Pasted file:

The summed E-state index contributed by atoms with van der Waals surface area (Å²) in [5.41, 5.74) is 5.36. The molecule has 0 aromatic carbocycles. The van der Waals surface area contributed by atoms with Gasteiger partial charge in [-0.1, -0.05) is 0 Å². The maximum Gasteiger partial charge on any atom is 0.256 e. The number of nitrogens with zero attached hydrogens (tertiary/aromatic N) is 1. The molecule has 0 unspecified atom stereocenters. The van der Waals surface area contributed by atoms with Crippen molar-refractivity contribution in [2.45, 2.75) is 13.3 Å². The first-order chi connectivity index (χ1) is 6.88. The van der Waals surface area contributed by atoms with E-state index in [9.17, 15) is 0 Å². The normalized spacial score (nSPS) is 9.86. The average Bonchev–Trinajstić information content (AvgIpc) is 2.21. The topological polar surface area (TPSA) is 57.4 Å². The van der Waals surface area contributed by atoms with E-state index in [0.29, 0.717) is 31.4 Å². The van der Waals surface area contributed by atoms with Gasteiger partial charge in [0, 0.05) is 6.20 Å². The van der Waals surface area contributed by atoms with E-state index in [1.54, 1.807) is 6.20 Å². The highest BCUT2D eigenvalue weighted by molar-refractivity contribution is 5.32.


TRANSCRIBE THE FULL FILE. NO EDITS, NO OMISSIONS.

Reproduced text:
The summed E-state index contributed by atoms with van der Waals surface area (Å²) in [5.41, 5.74) is 5.36. The molecule has 0 aromatic carbocycles. The van der Waals surface area contributed by atoms with Gasteiger partial charge in [-0.1, -0.05) is 0 Å². The maximum Gasteiger partial charge on any atom is 0.256 e. The number of nitrogens with zero attached hydrogens (tertiary/aromatic N) is 1. The molecule has 0 unspecified atom stereocenters. The van der Waals surface area contributed by atoms with Crippen molar-refractivity contribution in [2.45, 2.75) is 13.3 Å². The first-order chi connectivity index (χ1) is 6.88. The van der Waals surface area contributed by atoms with E-state index in [9.17, 15) is 0 Å². The normalized spacial score (nSPS) is 9.86. The average Bonchev–Trinajstić information content (AvgIpc) is 2.21. The topological polar surface area (TPSA) is 57.4 Å². The van der Waals surface area contributed by atoms with E-state index in [0.29, 0.717) is 31.4 Å². The van der Waals surface area contributed by atoms with Gasteiger partial charge in [0, 0.05) is 6.20 Å². The van der Waals surface area contributed by atoms with E-state index in [1.54, 1.807) is 6.20 Å². The highest BCUT2D eigenvalue weighted by molar-refractivity contribution is 5.32.